What you can do:

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Maximize the number of faculty ratings.

Different numbers of observations and evaluations are required to establish stable estimates of competence for different clinical performance domains. In general, raters rate interpersonal and communication skills less reliably than they do clinical performance.5–7 Since all performance dimensions are measured using the same rating instrument, you must secure enough ratings to reliably rate the least stable performance area. There is also a great deal of variability in the number of ratings needed due to variations in the mix of residents being rated and the mix of attendings observing and rating each resident each year. The results reported by Williams and colleagues5 suggest that program directors should strive for 38 ratings per resident per year (approximately three per month) to assure a reproducible estimate of performance for all residents. This strategy serves the dual functions of increasing the number of situations and tasks observed (most important) and balancing the idiosyncrasies of raters by increasing the number of different raters evaluating the resident's performance. While it might be possible to decrease the needed number of ratings by systematically controlling the performances observed by faculty and the dimensions of performance rated, we believe that it will be easier for program directors to direct their attention to increasing the number of ratings obtained. Also since time is always in short supply, it is better to encourage attending physicians to spend less time observing each encounter in favor of observing a broader range of cases.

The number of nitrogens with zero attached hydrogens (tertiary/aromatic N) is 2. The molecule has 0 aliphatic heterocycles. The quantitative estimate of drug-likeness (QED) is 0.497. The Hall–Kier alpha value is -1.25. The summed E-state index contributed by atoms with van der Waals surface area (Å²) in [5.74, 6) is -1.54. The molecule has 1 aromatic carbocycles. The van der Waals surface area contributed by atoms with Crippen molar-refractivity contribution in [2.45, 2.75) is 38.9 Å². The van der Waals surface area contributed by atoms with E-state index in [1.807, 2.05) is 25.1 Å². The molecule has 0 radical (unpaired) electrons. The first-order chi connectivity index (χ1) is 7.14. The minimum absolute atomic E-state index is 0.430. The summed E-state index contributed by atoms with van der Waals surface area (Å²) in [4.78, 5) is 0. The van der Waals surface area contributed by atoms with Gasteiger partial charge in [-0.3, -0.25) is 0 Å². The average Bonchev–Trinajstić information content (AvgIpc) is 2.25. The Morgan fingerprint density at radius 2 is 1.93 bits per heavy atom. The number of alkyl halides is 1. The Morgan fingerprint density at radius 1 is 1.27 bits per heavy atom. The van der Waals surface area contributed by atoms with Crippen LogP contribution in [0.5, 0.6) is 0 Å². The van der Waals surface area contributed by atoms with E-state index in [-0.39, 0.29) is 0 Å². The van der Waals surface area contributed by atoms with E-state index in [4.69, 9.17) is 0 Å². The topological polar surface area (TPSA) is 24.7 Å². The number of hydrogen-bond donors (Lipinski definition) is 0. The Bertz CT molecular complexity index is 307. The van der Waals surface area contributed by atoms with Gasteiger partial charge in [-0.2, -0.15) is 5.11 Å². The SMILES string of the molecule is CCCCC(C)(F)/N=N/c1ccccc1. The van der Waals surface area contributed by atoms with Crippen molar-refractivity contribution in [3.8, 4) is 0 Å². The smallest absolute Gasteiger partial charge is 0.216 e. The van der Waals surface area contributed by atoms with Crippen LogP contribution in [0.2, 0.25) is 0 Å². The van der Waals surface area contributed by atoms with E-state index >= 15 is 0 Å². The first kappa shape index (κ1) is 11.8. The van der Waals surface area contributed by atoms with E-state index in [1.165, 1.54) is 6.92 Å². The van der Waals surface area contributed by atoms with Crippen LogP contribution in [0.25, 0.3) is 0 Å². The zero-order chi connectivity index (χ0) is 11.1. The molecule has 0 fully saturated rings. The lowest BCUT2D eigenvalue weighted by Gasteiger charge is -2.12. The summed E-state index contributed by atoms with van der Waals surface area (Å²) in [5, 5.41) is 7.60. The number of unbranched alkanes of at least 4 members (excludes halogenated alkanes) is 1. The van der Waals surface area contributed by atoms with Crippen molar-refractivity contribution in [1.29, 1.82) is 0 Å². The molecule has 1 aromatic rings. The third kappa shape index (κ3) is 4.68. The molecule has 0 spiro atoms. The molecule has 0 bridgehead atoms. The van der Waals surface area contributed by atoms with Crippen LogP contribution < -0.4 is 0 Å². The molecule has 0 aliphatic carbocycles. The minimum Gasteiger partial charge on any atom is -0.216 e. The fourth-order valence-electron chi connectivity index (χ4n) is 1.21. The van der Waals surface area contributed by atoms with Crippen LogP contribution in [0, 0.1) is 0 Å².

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Include nurses and patients as raters.

Adding residents’ ratings by nurses and patients broadens the spectrum of competencies measured. Not only do nurses see aspects of a resident's performance not seen by attending physicians, they also provide a glimpse of how trainees behave when not being observed by physicians. Patients’ ratings provide insight regarding perceptions of the professional services residents provide. Obviously, including nurses and patients as raters also increases the absolute number of available ratings for each resident. This is not to say that nurses and patients should use the same rating form as physicians or that their ratings should be averaged with those of attending physicians. The idea in collecting nurses’ and patients’ evaluations is to broaden the sample of behaviors observed. Nurses and patients report information about a resident's performance. Attending physicians incorporate this information with other information in making judgments about a resident's progress.

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Sample cases broadly and systematically.

Clinical performance has proven to be highly case specific.8,9 As a result, trainees who are quite skilled with one type of case may perform poorly with another, even when it is closely related to the first. Different levels of performance are due to differences in the experience, training and personal disposition of the trainee. The implications are that performance needs to be assessed across the entire range of cases. These findings suggest that residency program directors need to pay more attention to arranging observation and evaluation of a resident's performance that more systematically spans the range of patient diagnoses and chief complaints than traditionally has been the case.

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Ensure observation and evaluation of all aspects of performance.